Pharmacy Residency: Cardiology
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There are numerous cardiology PGY2 positions offered throughout the US, as this is a popular and much-needed pharmacy specialty. Here we will consider core information on Cardiology as a residency specialty.
A Pharmacy Residency Program in Cardiology is designed to develop knowledge, clinical skills, and the attitudes required to provide the highest level of care in cardiovascular pharmacy. A cardiology residency program will therefore build on the competencies first established during the PGY1 residency, and in doing so allow the pharmacist to feel that they are truly becoming a specialist. A typical program will ensure that its residents are able to function truly independently, able to integrate their increasingly-deep knowledge into their practice, but equally with access to educators to further develop their skill as required. At the completion of a residency, a pharmacist should be able to establish their own practice as a cardiovascular pharmacy specialist – that means that they will have established a range of skills and abilities across clinical research, patient care, and education and committee roles. Of course, some may go on to pursue more training, either within cardiology or elsewhere in Pharmacy.
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There are a number of leading programs that offer a residency in Cardiology. Amongst them are The University of California Los Angeles (UCLA), Johns Hopkins, Duke, and the University of Michigan. You can find the full range of programs that offer this residency on the NMS website, where you can also filter by location and see details of core staff. For example, clicking on Johns Hopkins would reveal the name of the program director (one John Lindsley), as well as their relevant qualifications that are in the system.
Undertaking a residency in Cardiology requires that you complete a PGY1 residency. Therefore, you are able to apply as a PGY1 resident. The application process is conducted through PhORCAS (similarly to PGY1 general residencies), and will involve you providing a letter of intent, your CV, three letters of recommendation, and your official transcripts. Typically, you should expect interviews to now be conducted virtually, rather than in-person.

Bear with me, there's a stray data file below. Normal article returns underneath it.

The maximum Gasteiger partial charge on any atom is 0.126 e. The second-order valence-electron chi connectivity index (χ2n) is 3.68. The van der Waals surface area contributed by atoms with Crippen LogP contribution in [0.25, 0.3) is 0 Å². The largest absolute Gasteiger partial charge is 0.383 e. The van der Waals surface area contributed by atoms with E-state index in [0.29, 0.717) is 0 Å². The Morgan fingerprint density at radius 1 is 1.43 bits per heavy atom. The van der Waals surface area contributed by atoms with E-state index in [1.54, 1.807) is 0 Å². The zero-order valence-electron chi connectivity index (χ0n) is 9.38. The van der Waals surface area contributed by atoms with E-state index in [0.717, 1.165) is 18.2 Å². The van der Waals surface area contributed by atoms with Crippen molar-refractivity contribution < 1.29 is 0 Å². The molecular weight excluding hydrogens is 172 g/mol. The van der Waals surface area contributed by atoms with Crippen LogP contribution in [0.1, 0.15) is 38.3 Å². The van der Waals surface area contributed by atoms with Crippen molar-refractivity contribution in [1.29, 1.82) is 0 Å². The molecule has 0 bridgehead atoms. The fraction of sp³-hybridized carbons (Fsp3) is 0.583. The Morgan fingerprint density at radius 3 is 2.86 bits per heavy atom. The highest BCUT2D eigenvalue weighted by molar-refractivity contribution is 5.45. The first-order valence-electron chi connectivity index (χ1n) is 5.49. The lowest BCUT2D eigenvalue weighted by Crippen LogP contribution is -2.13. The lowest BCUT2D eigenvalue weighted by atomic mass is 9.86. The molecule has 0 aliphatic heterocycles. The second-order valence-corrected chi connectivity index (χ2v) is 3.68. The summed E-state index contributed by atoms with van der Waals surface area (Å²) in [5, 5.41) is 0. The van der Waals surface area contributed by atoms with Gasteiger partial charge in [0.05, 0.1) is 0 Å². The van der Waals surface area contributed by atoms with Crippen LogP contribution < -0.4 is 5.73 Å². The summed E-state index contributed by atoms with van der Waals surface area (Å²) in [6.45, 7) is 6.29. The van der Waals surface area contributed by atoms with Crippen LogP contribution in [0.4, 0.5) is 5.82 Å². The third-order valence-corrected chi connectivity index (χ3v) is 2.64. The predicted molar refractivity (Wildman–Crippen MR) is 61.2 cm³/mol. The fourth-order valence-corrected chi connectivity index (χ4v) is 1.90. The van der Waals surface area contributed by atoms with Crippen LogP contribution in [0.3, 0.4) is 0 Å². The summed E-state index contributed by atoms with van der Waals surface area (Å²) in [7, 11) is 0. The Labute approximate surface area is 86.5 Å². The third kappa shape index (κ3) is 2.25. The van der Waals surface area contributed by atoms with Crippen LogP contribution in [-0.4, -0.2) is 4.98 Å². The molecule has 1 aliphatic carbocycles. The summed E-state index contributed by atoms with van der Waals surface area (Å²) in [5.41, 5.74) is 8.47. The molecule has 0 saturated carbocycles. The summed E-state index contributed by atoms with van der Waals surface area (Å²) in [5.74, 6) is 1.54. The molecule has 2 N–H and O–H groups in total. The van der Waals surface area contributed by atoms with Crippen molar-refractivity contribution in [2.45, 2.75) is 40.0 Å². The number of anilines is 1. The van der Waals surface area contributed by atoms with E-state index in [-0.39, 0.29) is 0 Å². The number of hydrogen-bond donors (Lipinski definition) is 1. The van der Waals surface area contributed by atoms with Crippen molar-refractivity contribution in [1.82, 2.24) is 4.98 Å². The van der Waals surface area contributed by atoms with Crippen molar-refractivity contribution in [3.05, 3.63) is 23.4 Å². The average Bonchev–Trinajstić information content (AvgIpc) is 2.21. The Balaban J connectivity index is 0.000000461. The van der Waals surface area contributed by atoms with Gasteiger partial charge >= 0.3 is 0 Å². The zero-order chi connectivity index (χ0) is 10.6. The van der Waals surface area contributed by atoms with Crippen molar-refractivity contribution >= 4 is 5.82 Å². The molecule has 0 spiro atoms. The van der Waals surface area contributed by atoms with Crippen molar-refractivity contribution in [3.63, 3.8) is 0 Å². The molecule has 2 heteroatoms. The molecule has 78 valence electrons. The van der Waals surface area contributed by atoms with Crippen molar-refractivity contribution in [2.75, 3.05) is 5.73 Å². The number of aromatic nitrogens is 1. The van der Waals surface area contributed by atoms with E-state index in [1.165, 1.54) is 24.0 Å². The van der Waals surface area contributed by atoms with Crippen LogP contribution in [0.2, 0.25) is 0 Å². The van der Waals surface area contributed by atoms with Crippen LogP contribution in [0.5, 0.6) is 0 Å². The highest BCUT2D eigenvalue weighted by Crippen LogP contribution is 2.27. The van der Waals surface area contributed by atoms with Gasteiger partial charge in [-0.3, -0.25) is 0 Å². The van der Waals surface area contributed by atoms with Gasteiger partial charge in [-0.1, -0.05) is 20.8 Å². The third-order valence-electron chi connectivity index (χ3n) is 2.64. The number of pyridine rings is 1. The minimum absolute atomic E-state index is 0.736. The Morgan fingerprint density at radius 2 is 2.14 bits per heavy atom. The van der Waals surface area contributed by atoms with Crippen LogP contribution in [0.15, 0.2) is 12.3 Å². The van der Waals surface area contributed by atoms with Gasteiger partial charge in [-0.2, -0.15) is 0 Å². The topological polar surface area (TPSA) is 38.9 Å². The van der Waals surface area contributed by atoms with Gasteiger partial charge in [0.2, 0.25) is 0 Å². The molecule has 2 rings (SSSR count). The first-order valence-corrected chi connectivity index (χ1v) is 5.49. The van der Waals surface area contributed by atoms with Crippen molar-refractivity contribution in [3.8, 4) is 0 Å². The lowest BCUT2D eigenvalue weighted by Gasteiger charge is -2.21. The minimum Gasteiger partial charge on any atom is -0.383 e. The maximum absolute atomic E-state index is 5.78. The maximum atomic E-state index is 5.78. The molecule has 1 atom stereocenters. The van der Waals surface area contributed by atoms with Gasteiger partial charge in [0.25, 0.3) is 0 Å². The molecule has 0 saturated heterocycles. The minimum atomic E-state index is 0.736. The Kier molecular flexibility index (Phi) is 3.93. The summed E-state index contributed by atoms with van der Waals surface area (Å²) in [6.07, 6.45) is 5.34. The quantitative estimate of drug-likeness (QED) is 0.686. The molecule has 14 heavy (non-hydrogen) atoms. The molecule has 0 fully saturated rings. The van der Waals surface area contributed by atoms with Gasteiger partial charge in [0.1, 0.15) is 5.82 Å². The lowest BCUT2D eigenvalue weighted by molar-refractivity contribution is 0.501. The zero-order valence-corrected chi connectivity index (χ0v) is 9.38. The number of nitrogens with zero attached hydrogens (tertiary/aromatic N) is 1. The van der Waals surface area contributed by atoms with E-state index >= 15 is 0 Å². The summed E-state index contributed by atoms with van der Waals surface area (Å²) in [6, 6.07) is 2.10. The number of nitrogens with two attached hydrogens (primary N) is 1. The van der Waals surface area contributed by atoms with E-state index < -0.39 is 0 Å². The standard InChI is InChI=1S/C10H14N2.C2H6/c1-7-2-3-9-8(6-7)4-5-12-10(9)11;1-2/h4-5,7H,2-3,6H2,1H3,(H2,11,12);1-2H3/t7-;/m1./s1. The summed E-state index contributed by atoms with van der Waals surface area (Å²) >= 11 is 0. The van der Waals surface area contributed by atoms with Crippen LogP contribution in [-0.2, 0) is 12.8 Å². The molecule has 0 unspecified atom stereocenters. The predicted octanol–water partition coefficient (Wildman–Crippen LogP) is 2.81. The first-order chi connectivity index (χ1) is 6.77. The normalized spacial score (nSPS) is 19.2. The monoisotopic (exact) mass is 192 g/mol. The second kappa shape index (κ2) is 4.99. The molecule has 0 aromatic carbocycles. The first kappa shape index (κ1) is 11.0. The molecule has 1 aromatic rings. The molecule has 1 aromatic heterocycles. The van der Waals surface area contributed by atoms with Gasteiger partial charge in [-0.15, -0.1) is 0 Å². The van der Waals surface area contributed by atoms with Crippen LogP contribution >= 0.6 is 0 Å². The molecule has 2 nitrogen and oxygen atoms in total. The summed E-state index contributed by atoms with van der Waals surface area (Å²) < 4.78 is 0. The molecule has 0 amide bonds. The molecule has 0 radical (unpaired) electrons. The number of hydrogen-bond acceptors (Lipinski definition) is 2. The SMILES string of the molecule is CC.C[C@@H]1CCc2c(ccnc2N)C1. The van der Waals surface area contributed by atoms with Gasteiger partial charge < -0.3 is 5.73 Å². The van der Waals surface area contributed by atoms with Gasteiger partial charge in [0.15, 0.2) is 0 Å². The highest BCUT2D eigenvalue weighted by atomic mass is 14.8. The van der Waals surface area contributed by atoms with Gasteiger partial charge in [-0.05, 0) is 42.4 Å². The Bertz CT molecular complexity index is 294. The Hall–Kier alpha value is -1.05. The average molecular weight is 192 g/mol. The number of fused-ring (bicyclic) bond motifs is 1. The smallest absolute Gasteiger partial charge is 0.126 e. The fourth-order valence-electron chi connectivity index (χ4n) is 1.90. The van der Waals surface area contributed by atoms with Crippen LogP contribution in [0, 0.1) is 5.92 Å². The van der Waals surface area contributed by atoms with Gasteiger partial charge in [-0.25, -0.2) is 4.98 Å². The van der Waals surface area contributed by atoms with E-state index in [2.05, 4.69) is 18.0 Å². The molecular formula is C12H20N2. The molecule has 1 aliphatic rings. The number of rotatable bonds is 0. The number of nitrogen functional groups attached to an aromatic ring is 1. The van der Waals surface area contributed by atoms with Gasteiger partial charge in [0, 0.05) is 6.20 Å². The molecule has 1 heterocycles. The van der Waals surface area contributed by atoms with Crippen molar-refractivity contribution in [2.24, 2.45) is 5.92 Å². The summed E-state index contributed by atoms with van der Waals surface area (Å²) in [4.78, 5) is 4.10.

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The following outcomes are taken from the official ASHP documentation. They cover clinical outcomes; there are a further subset of outcomes that cover patient education and the teaching of other pharmacists, for example.
- Serve as an authoritative expert on the optimal use of medications used in the care of patients with cardiovascular disease.
- Optimise the outcomes of patients with acute and chronic cardiovascular disease in various settings through the expert provision of evidence-based, patient-centred medication therapy as an integral part of an interdisciplinary team.
- Demonstrate leadership and practice management skills.
- Manage and improve the medication-use process for patients with or at risk for cardiovascular disease.
- Contribute to the body of cardiovascular pharmacotherapy knowledge.
Life as a Resident
A resident in a Cardiology program will have the chance to take on intensive training specifically in the care of cardiovascular patients. They will of course be able to work alongside other healthcare professionals in the field, including not just clinical pharmacists but also cardiologists, surgeons, advanced nurse practitioners, physician assistants, and others. Specific areas that you might find yourself working in include heart failure, electrophysiology, acute coronary syndrome, valvular/congenital disease, critical care, VAD and transplant. Residents will take part in clinical pharmacy rounding services, and have direct responsibility for patient care across a range of different settings within the specialty of cardiology. Residents will also find a significant amount of their time given over to educating other health providers, medical students or pharmacy students, and patients; participating in conferences; completing research and projects focused on cardiology; acting as a cardiology reference for general pharmacy staff; and taking part in journal clubs. In terms of a rough schedule of rotations, you might expect Orientation & Training to take 2 weeks, then for a Primary Cardiology Service I rotation to take 4 weeks, followed by a second Service of 4 weeks. This might be followed by two Advanced Heart Failure Services of 4 weeks and 4 weeks respectively, followed by work on the Cardiac Surgery Intensive Care Unit for four weeks, eight weeks of Clinical Pharmacy Specialist/Preceptorship, two weeks of outcomes research, two weeks of electrophysiology, and one week of cardiology imaging.